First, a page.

The sustainability of any business depends – to a large degree — on loyal customers who come back again and again for more shopping and organised retail is not an exception to that. This is a part of strategic management where the retailer has to think on the pointers of his business model; this includes service that leads to customer satisfaction, which leads to customer loyalty and which in turn leads to profitability. The factors related to retailer-customer relationship and the customer’s satisfaction help retailers to have a better understanding of the shopping experience.
The factors that help to integrate and influence customer satisfaction demand a quick and continuous flow of information and analyses of customer behaviour. Consumer purchase data is one of the most important tools to measure customer satisfaction in relation to overall sales and market performance of a particular retailer. Therefore, besides developing a new customer base, retaining the existing customers is also a challenge for most retailers.
To have an understanding of the subject, IndiaRetailing posted a poll on the theory that “Customers don’t return because retailers don’t stay in touch with them.” This question was angled to scrutinise if for retailers it is enough to just stay in touch with customers to drive sales, or are there other factors that impact customer retention?
Out of the total votes cast, around 78 per cent of the respondents negated the statement, whereas only 22 per cent of their counterparts believe that not staying connected with customers can be a major contributor of customers not staying with a retailer.
When IndiaRetailing put the question to individual retailers, most agreed that not staying in touch can be a reason, but can never be the only reason.
Samar Singh Sheikhawat, VP, marketing, Spencer’s Retail Ltd said that with the economic downturn and constrained demand, customer experience is the first line of defense in sustaining a long-term customer relationship. “For that matter a favourable customer experience is fundamental in building consumer loyalty and improving consumer retention. Therefore, retailers would have to look at ways and means of being in touch with consumers – understand their shopping needs, design retail strategies around them and ensure that consumers get what they want,” he stated.
A retailer has to distinguish between loyalty that is earned and loyalty that is bought.
Anup Jain, head-marketing, Pizza Hut, stated, “The statement is partly right but in the retail business, customers don’t return frequently when they don’t get much value for the money spent. At Pizza Hut, we don’t have loyalty programmes as such, but we do have online programmes where VIP (Very Into Pizza) members can access offers on our delivery channels. They can also get to know the latest information about the products from the site.”
Harkirat Singh, MD, Woodland believes that it is not possible to keep in touch with the customers regularly unless there is a structured loyalty system in practice. But the retailer claims that very often he finds his customers returning repeatedly to his stores, even though he does not run a loyalty programme. Clearly, a mere showcase of a customer loyalty programme without value added services and cutting edge products on offer can’t retain customers in the long run.
As to what these other determinants may be, Devangshu Dutta, chief executive of Third Eyesight states that frequent visits of a customer to a particular store are guided by various elements. Sometimes it is the nature of the product – something like furniture will feature long gaps between purchases. In such cases, measuring loyalty can be a challenge. But there are other reasons that play a part. For instance, the location may be not the most convenient, or the store may not be distinguishing itself from its competitors, and may be selling a generic product, at average prices and with an indifferent service.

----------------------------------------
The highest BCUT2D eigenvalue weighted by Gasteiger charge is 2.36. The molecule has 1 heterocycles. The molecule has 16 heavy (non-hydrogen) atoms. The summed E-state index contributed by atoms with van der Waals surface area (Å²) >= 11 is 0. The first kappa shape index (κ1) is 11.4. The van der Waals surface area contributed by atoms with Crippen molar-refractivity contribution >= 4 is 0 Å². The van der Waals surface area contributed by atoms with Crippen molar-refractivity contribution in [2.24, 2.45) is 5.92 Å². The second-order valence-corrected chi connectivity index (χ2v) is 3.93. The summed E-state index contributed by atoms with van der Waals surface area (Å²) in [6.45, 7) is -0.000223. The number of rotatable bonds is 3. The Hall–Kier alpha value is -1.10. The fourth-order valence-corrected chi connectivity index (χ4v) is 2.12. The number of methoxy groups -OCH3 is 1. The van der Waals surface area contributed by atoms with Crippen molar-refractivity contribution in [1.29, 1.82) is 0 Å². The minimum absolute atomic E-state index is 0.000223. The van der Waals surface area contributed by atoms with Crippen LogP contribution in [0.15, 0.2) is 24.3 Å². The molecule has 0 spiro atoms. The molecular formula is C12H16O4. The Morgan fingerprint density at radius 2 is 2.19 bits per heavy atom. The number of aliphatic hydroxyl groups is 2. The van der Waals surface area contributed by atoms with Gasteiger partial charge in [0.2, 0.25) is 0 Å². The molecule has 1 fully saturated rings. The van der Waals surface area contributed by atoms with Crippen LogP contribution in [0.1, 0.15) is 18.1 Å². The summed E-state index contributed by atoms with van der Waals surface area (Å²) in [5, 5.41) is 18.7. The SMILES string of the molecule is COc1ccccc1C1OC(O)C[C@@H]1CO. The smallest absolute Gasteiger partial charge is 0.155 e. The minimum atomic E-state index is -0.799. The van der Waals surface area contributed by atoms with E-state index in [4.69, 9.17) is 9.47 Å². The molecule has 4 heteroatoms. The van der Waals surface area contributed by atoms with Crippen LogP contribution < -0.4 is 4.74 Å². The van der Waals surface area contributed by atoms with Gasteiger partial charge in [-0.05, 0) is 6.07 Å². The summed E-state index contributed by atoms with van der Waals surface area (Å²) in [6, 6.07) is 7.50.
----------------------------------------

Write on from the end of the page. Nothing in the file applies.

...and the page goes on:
So, in that case, customers may be drawn back to the store more often by making sure the merchandise is updated frequently, especially if the retailer is not selling staples such as groceries, which draw the customer in at predictable intervals. “This is as true of books and music, as it is of fashion,” Dutta notes.
However, a retailer has to distinguish between loyalty that is earned and loyalty that is bought, he points out.
“Earned loyalty is based on a store consistently performing better than other stores that are competing for the customer’s attention. On the other hand, in the short-term, loyalty can also be bought through discounts. But even in loyalty discounts there is an underlying feeling of ‘being recognised’ that keeps the customer tied to the store,” Dutta says. “I believe loyalty that is earned is more lasting. All the elements that make up the store – the product, the pricing, the location, the knowledge and attitude of the store staff, the infrastructure – must work together to provide an experience that is truly distinctive and memorable, and that make a customer loyal. Therefore, it is much more difficult for a competitor to replicate the unique combination of product and service that makes a store special to the customer.”
Having said that, Dutta believes that loyalty schemes do have a role to play in both cases — whether a retailer wants to earn the customer’s loyalty or buy it. “If structured well with a well-developed information system, a loyalty scheme can enable a retailer to not only to be in touch with its customers more regularly, but also to distinguish between customers and service the individual customers much better,” he concludes.